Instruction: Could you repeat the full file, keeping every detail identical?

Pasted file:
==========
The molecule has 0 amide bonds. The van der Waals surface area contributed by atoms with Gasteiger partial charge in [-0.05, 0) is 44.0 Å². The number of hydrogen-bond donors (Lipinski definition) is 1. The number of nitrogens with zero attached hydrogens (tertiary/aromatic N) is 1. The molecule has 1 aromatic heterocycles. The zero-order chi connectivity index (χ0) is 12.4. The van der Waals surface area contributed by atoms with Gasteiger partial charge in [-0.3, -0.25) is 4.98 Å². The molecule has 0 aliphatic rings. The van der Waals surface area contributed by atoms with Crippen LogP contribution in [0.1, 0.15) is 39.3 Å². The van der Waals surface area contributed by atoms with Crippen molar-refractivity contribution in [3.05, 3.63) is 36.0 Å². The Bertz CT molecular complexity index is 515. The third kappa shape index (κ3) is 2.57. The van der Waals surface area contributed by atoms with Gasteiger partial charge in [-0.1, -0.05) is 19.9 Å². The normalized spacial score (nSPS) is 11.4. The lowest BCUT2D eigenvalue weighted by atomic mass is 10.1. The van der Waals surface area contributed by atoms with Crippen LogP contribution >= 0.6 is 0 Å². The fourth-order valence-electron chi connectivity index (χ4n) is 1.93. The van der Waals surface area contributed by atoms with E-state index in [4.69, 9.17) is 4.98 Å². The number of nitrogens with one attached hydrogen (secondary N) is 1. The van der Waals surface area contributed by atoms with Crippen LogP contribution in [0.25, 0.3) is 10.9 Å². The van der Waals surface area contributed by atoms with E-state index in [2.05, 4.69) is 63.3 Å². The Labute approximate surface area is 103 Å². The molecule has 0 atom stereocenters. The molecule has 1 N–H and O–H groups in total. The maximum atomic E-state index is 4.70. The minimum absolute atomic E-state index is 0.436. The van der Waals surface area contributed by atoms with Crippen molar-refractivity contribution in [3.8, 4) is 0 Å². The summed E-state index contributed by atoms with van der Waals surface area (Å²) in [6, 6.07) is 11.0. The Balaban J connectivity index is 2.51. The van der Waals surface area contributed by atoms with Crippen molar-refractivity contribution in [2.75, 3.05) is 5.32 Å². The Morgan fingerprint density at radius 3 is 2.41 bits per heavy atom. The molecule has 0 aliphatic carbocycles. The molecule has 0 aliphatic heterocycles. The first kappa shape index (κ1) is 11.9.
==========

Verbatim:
The molecule has 0 amide bonds. The van der Waals surface area contributed by atoms with Gasteiger partial charge in [-0.05, 0) is 44.0 Å². The number of hydrogen-bond donors (Lipinski definition) is 1. The number of nitrogens with zero attached hydrogens (tertiary/aromatic N) is 1. The molecule has 1 aromatic heterocycles. The zero-order chi connectivity index (χ0) is 12.4. The van der Waals surface area contributed by atoms with Gasteiger partial charge in [-0.3, -0.25) is 4.98 Å². The molecule has 0 aliphatic rings. The van der Waals surface area contributed by atoms with Crippen LogP contribution in [0.1, 0.15) is 39.3 Å². The van der Waals surface area contributed by atoms with Crippen molar-refractivity contribution in [3.05, 3.63) is 36.0 Å². The Bertz CT molecular complexity index is 515. The third kappa shape index (κ3) is 2.57. The van der Waals surface area contributed by atoms with Gasteiger partial charge in [-0.1, -0.05) is 19.9 Å². The normalized spacial score (nSPS) is 11.4. The lowest BCUT2D eigenvalue weighted by atomic mass is 10.1. The van der Waals surface area contributed by atoms with Crippen LogP contribution >= 0.6 is 0 Å². The fourth-order valence-electron chi connectivity index (χ4n) is 1.93. The van der Waals surface area contributed by atoms with E-state index in [4.69, 9.17) is 4.98 Å². The number of nitrogens with one attached hydrogen (secondary N) is 1. The van der Waals surface area contributed by atoms with Crippen LogP contribution in [0.25, 0.3) is 10.9 Å². The van der Waals surface area contributed by atoms with E-state index in [2.05, 4.69) is 63.3 Å². The Labute approximate surface area is 103 Å². The molecule has 0 atom stereocenters. The molecule has 1 N–H and O–H groups in total. The maximum atomic E-state index is 4.70. The minimum absolute atomic E-state index is 0.436. The van der Waals surface area contributed by atoms with Crippen molar-refractivity contribution in [3.8, 4) is 0 Å². The summed E-state index contributed by atoms with van der Waals surface area (Å²) in [6, 6.07) is 11.0. The Balaban J connectivity index is 2.51. The van der Waals surface area contributed by atoms with Crippen molar-refractivity contribution in [2.75, 3.05) is 5.32 Å². The Morgan fingerprint density at radius 3 is 2.41 bits per heavy atom. The molecule has 0 aliphatic carbocycles. The molecule has 0 aliphatic heterocycles. The first kappa shape index (κ1) is 11.9.